Origin of language - picture of Saharan Africa

The origin of language has eluded us for a long time, yet the search has driven scientists and linguists for millennia. Now, one linguist believes he has finally found the answer. Using a technique based on the study of animal genetics, he thinks that language was first invented in sub-Saharan Africa.

Has the origin of language been discovered?

Linguist Dr Quentin Atkinson has applied a principle of genetics to the study of phonemes, the building blocks that make up language, to work back towards an origin point in Africa.

The main principle in genetics that he used is that the further a population moves from its origin, the less diverse its genes will be. Applying this to phonemes, Dr Atkinson found that languages originating further from Africa had fewer phonemes.

While African languages that use clicks can have over 100 phonemes, English only has 45. Even farther still, Hawaii has only 13.

Dr Atkinson and his team believe that this shows us that language originated in Africa.

Not everyone agrees though

As is often the case with theories like this, there are differing views. Michael Cysouw and Dan Dediu published a journal in response to the theory saying that if you look at other aspects of language than phonemes, such as subordinate clauses like “when I looked at it,” a different outcome is the result.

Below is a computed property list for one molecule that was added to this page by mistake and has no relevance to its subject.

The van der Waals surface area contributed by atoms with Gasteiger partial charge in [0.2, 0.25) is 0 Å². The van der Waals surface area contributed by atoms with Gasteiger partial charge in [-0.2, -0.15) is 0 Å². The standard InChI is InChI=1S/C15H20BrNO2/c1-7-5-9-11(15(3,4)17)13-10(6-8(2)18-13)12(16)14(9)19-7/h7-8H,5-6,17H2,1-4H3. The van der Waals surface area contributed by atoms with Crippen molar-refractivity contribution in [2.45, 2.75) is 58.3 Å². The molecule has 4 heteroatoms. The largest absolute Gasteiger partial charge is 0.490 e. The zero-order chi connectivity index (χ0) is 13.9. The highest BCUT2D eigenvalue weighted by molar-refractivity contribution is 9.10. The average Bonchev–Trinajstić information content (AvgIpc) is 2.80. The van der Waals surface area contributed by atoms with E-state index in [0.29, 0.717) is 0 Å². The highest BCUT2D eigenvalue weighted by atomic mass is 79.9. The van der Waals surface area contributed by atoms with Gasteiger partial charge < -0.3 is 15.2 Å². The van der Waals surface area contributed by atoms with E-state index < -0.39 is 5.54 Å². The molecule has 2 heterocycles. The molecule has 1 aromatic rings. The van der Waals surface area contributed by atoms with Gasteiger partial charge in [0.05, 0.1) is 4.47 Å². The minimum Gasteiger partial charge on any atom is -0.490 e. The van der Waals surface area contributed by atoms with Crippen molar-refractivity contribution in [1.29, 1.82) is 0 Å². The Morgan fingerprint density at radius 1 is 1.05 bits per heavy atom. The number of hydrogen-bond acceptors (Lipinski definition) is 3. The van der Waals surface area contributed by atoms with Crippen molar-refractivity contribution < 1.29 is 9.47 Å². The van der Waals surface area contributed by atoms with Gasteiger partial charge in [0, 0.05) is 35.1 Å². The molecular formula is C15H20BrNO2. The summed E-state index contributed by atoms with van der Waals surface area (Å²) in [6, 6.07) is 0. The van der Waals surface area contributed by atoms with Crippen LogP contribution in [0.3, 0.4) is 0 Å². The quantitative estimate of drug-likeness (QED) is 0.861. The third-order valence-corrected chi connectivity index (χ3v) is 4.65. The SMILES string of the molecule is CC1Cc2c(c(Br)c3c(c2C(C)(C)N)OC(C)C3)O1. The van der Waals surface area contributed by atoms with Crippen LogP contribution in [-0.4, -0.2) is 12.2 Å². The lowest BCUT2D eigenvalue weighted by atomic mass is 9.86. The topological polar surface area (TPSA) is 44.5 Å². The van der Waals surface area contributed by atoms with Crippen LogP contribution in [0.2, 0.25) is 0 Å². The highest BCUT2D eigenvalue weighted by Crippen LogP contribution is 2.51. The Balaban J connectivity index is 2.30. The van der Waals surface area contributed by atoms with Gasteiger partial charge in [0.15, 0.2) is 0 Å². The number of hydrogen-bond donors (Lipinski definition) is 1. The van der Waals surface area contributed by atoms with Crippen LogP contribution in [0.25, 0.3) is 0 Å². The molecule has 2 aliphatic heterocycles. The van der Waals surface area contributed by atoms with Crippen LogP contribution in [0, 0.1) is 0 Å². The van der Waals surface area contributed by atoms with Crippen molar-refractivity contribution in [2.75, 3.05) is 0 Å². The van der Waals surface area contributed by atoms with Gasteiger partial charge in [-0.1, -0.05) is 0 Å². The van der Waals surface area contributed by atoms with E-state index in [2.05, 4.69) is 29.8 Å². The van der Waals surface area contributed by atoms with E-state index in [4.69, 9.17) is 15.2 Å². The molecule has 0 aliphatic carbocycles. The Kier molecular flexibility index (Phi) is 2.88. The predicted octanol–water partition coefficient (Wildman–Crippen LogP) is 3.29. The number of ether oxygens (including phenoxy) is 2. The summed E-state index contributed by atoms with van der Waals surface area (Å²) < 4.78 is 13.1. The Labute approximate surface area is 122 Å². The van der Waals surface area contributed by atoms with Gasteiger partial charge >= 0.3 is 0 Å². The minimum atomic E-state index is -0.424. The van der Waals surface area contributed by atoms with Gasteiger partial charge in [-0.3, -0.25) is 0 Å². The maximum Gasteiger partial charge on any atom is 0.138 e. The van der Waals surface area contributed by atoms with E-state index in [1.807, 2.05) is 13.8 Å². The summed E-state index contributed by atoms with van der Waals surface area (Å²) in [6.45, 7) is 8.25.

However, Dr Atkinson believes that his cross-disciplinary approach to linguistics will continue to yield promising results.

Why is this important?

The origin of language is important to the study of linguistics because we know that language evolves. That’s why learning a language such as French can make it easier to learn similar languages, like Spanish or Italian. You can trace the roots of many languages back to the same origins.

If you’re interested in learning a new language for work, study, professional development and socialising, contact All Languages and ask about our language learning courses.

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